Remember Psalm 118, “The stone that the builders rejected has become the cornerstone.” This helps us to understand what our Lord is teaching here. In some ways, He’s teaching what was going on in His ministry. Who was it that was receiving His Gospel? It was the tax collectors and sinners, the outcasts, right? They received the promise of the forgiveness of sins, while many others – the high society types – rejected it. The wedding feast, properly understood, is the heavenly banquet; but that heavenly banquet was already begun in the ministry of Jesus. That’s why we say in the Proper Preface, “with angels and archangels and with all the company of heaven.” In the Lord’s Supper, we are participating now in that feast we will fully enjoy in the life to come. But, let’s go back to the text.

Those who rejected the summons to the feast are those members of the house of Israel who had formerly received the invitation through the prophets. This began all the way back with Adam. But then, when Christ was sent to summon all to the banquet (he’s the servant in the parable), they all rejected it. Therefore, others were brought in. These were those who knew and lamented their sins, looking to Christ for forgiveness. They were brought in to the feast. But, so were others, those on the highways and hedges outside the city. Here, Jesus speaks of the Gentiles. If Jerusalem is the city and those in it are those descended from Abraham, those outside the city are everyone else – even us.

We’re outsiders on two accounts. First, we’re outsiders because we were not among those to whom the promise was first given. I am not, at least as far as I’m aware, descended from Abraham according to the flesh. Second, we’re outsiders because of our sin. St. Paul spoke nicely in the Epistle by saying that we were once “far off.” Earlier in chapter 2, he said it like it is – that we are, by nature, “children of wrath.” (v. 3) Everything that we are, everything that we do, everything we want to do is either fully sinful or corrupted by sin. In us there is no good thing. Those excuses that the people made in the parable, we’ve made, too. We have put our possessions above Christ in our hearts; we’ve done it with money and family. Whenever we put anything above Christ, we are guilty of the First Commandment and fully deserve the punishment due.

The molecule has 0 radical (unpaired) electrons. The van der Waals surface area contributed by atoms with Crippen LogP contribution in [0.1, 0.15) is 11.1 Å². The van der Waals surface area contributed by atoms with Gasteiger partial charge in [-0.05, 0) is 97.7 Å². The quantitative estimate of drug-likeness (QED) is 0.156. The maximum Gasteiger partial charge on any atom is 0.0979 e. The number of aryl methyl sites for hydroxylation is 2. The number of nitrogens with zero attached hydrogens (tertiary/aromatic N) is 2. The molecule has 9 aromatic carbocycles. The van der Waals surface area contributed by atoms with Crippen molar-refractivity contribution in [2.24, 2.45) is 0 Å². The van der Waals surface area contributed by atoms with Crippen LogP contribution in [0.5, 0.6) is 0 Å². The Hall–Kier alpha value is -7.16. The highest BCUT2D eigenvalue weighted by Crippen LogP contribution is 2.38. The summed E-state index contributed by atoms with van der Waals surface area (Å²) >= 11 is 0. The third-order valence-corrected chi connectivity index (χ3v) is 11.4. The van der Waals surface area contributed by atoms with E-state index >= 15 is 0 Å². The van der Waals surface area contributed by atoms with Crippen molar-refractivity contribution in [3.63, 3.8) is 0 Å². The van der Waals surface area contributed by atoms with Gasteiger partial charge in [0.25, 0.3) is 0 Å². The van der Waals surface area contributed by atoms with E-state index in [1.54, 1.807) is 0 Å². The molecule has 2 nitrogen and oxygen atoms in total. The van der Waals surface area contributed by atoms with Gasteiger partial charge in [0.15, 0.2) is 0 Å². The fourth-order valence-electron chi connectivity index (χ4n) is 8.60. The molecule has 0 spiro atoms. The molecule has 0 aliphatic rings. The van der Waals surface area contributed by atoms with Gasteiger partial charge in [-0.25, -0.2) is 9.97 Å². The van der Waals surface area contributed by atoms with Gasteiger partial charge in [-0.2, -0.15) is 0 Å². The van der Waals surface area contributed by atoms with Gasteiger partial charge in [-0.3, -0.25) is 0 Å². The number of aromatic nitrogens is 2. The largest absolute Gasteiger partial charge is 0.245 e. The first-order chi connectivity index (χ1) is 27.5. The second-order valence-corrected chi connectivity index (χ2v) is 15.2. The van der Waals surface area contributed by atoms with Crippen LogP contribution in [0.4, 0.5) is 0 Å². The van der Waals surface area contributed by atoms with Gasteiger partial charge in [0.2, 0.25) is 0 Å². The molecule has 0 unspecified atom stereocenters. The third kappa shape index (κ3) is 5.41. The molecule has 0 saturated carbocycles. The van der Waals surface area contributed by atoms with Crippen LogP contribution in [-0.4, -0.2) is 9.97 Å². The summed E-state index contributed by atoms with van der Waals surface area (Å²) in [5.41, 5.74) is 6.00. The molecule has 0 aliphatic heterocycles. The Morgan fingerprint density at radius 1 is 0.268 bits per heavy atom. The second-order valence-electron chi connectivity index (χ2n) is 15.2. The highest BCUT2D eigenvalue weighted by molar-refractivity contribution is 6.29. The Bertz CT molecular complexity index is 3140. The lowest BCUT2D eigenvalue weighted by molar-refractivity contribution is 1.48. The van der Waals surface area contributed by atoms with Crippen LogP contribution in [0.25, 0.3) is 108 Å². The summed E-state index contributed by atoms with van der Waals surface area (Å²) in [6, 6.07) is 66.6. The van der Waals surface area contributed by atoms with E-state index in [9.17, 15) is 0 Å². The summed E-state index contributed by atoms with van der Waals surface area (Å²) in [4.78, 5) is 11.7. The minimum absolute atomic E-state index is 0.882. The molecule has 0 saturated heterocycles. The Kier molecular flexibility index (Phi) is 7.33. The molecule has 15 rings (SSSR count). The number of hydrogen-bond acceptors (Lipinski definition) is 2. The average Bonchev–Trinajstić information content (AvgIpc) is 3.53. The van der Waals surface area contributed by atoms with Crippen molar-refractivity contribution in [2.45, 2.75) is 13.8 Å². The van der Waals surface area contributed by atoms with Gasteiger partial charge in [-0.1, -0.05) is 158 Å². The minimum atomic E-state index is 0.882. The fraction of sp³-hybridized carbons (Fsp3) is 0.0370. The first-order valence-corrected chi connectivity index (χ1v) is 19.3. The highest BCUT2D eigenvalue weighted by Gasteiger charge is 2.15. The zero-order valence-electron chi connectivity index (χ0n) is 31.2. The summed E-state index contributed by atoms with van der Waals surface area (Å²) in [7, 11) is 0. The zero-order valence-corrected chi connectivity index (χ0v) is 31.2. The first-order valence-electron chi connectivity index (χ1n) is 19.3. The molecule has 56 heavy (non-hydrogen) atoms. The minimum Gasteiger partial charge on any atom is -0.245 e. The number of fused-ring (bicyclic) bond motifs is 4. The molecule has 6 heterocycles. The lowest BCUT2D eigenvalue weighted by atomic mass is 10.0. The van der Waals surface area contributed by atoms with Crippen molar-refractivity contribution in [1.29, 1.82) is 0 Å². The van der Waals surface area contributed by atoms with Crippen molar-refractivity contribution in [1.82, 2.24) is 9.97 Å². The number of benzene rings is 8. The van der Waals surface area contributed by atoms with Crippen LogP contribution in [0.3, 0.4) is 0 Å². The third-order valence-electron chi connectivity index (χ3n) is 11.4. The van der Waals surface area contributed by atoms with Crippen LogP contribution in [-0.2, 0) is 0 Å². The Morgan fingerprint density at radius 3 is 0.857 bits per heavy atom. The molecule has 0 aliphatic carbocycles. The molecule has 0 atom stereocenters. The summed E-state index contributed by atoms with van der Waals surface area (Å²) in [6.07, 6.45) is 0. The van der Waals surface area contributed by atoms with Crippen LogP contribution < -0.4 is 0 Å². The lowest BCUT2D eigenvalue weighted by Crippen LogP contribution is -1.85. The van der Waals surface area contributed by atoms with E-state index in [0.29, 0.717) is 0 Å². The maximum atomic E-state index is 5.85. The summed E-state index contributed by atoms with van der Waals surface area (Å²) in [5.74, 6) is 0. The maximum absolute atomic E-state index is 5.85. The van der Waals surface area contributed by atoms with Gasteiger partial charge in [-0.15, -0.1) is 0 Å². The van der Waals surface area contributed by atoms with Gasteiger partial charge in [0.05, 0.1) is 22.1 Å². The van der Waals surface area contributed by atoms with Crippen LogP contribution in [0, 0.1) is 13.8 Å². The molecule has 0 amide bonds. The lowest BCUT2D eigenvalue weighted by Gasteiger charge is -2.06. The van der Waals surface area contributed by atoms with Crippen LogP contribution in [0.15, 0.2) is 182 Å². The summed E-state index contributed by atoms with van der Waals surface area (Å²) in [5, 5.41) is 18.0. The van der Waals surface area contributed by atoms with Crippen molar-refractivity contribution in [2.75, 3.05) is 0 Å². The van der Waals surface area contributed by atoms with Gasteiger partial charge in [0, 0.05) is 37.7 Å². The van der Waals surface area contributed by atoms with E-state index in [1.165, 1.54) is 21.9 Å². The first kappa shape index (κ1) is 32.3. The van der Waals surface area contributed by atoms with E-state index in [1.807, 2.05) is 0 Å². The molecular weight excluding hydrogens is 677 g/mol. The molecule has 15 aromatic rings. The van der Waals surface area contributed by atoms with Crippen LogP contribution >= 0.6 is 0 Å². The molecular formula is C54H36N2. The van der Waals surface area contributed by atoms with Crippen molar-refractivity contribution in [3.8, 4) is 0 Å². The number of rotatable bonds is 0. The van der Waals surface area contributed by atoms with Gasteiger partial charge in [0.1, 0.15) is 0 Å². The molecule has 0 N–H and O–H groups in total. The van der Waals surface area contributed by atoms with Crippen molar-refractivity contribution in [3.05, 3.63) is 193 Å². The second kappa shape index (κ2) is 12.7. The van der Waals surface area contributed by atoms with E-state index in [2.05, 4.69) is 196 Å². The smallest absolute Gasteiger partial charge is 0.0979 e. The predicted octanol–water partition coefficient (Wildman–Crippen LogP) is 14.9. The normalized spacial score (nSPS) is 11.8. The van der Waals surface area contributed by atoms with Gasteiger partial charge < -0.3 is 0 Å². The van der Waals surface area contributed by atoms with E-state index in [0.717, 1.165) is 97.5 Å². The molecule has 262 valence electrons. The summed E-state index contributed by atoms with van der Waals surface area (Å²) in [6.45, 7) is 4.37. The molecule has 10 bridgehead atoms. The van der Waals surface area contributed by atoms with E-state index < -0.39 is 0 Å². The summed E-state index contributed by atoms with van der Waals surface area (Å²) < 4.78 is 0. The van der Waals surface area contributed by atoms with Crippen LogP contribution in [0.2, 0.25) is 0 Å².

St. Paul did say in the Epistle, “But now in Christ Jesus you who once were far off have been brought near by the blood of Christ. For He Himself is our peace…through the cross.” (Eph. 2:13-14, 16) Though we were once far off, being by nature children of wrath and without the right to eat bread in – or even see – the kingdom of God, this has all been done away with by the blood of Christ. By His coming, He brought us the invitation to the heavenly feast and by His death and resurrection has secured for us entrance into the same – which we receive by faith. He is the cornerstone, the door, and the key, as the Scriptures say in other places.

Our Lord teaches us a lot of things with this parable. It teaches why some enter His eternal gates and others don’t. It teaches us about the danger valuing the gift over the Giver – as in those who were invited but then excluded from the feast. But, it also teaches us about the grace of our Lord Jesus Christ. He didn’t cancel the feast when some rejected His invitation, but He opened it up to even more – even to us. Today, He continues to cause His Word to preached throughout the world, so that His heavenly hall will be filled. And that invitation has come to us, we who by nature are sinful and unclean. In Christ we have the free and full forgiveness of our sins. We have been brought near and into His heavenly banquet. Thanks be to God. Amen.